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Kitson was born in England in January 1926. His father was distantly related to Anthony Trollope, the novelist; his mother, who died when Kitson was eight, was a descendant of Sir Peter Lely, the 17th century court painter.

Kitson was educated at Gresham’s School – an appropriate choice as art was well taught. There he gave his first talk on painting at the age of 16; and that year, 1942, in the school holidays, he made an oil painting of St Paul’s Cathedral, then surrounded by bomb damage.

As a cadet being prepared for National Service in the army, Kitson became an undergraduate at King’s College, Cambridge – being half soldier, half student. In the Royal Engineers he was posted to Cairo and was very soon seconded to Service Intelligence Middle East.

When he was demobilized he returned to King’s to read English, with Dadie Rylands as his tutor. The generous scope of the Cambridge English tripos allowed him to develop lifelong interests in theatre and other arts, and the Fitzwilliam Museum was a great resource. In Cambridge he began writing art reviews for the local press.

After graduating in 1950 he married his contemporary at Cambridge, Annabella Cloudsley, and that autumn began his study of the history of art at the Courtauld Institute of Fine Art in London. The Director, then Anthony Blunt, had a very small staff and growing student numbers, but at the time there were no funds for another appointment; he conferred with Sir William Coldstream, Director of the Slade School of Art, and Kitson was as it were ‘kept on ice’ at the Slade as assistant lecturer until he could be appointed to the Courtauld permanently.

During this interregnum Kitson was able to win over art students who did not always take kindly to the art historical approach, and to gain insight into the methods and attitudes of contemporary artists. Thereafter Kitson remained on the staff of the Courtauld until, as professor and Deputy Director, he resigned in 1985. From the 1960s onwards other chairs were offered to him – but he could never face the thought of the British Library and the galleries in London being more than a brief bus-ride away. From 1986 to his retirement Kitson was director of the Paul Mellon Centre for Studies in British Art and made frequent visits to America as visiting professor at Yale.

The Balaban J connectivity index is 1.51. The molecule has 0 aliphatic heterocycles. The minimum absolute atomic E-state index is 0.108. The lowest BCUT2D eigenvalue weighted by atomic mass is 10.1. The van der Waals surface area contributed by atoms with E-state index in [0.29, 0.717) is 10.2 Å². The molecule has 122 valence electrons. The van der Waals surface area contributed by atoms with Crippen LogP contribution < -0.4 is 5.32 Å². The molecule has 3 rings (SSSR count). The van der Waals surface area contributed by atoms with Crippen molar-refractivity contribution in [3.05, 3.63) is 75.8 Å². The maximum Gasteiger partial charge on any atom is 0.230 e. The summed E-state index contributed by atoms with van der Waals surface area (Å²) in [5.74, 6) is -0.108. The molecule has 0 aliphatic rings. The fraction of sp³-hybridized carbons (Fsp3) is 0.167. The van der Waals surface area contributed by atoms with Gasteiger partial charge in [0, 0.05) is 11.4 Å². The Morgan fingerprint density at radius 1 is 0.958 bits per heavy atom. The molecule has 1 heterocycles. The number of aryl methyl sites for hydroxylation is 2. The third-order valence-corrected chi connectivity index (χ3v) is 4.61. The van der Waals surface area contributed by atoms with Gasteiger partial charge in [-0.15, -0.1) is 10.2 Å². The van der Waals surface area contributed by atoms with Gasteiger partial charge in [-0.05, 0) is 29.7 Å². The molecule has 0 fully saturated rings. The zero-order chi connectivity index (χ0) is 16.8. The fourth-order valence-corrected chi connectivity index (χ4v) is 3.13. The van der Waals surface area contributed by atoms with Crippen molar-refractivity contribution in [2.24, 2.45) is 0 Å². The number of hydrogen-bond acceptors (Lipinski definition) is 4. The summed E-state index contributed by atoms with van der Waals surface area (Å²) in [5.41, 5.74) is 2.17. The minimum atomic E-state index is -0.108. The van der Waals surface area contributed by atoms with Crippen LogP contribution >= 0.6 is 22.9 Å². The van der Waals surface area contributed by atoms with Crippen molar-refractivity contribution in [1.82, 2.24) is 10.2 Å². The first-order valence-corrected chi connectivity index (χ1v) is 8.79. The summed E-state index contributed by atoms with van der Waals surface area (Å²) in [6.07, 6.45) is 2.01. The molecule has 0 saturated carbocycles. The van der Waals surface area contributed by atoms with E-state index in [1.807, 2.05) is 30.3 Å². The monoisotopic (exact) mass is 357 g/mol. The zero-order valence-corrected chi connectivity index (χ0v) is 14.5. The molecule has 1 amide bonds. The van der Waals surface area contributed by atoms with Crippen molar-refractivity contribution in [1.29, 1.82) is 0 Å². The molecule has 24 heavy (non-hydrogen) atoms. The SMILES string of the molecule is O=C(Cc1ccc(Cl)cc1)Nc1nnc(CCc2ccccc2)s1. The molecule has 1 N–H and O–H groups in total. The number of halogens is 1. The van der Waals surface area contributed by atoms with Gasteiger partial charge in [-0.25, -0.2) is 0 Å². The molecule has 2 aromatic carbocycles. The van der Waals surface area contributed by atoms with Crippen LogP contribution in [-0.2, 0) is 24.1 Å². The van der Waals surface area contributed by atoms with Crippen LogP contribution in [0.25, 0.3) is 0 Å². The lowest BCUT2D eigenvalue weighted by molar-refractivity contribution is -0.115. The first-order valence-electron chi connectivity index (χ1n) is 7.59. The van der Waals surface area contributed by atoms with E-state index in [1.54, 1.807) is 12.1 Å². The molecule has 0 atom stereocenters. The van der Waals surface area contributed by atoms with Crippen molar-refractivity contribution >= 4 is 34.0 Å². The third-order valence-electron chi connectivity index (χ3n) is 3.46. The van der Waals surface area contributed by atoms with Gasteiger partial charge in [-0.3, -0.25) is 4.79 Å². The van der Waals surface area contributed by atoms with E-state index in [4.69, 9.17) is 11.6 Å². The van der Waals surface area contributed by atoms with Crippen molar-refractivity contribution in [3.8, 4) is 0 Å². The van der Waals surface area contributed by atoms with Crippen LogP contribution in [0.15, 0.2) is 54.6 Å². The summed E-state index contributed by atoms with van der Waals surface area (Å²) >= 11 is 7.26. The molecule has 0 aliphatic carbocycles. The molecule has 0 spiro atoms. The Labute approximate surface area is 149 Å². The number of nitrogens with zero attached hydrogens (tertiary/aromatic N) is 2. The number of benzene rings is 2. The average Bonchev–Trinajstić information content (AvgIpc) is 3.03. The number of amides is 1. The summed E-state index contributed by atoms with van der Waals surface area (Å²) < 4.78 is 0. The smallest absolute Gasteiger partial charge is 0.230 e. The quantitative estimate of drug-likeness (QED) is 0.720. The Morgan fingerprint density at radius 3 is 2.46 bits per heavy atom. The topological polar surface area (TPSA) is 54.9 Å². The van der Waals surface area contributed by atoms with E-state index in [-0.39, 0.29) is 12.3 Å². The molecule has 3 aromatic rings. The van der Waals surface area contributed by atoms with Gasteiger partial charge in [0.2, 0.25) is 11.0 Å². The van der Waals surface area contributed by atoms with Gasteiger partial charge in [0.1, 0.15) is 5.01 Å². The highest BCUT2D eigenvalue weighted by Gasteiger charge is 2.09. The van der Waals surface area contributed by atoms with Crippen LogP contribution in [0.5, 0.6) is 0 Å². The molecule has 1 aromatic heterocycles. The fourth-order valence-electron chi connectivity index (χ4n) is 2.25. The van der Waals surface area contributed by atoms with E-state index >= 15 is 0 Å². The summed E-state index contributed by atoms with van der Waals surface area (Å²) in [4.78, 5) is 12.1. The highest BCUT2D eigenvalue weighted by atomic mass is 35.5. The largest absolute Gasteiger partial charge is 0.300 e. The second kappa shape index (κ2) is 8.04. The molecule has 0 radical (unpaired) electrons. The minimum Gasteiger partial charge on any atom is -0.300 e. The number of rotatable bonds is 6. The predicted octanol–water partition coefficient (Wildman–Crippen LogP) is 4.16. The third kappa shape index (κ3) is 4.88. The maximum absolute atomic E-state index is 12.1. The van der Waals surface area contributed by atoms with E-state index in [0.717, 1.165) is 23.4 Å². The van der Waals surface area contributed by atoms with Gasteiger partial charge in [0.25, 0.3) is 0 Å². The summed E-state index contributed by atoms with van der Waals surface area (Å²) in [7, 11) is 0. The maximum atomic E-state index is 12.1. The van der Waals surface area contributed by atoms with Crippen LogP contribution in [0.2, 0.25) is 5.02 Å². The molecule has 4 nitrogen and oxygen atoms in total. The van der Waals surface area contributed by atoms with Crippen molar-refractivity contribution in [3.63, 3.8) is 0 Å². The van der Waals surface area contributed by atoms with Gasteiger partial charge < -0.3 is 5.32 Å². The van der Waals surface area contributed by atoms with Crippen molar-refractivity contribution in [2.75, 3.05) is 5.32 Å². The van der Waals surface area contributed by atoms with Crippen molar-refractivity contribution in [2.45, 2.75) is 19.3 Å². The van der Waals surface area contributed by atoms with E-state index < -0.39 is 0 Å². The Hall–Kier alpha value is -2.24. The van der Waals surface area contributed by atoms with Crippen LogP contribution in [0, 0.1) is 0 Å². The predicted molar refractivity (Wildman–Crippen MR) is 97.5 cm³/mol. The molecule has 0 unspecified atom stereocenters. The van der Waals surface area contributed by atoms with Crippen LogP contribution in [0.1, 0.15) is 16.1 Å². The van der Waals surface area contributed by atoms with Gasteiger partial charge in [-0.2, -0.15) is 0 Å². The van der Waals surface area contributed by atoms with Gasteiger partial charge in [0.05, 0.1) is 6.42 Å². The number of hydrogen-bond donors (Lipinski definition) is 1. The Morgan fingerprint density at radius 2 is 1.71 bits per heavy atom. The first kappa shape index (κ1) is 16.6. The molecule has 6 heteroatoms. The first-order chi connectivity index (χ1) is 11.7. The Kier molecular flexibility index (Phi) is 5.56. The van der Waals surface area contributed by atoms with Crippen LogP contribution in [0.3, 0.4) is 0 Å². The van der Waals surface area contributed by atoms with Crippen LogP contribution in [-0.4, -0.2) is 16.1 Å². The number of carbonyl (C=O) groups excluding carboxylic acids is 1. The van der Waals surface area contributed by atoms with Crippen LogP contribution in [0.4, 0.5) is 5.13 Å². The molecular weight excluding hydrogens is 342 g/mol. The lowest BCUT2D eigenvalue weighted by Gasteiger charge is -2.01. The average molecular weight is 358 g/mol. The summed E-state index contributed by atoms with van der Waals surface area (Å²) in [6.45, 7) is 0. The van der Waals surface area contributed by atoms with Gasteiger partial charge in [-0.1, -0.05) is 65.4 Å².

All his life a very great deal of his energy went into helping his students – perhaps beyond the call of duty; and perhaps adding to the strain of an immensely busy life.

By the 1960s he was already much in demand as a reviewer of art books and exhibitions on radio and television and in periodicals: to all this he gave minute attention despite other pressures. He delighted in the researching and hanging of exhibitions, such as those for the Arts Council of Great Britain (see chapters 8 and 10). These involved much travel, to the great houses in Britain and abroad. He was never tired of London, nor of life, which was too short for all he wanted to do.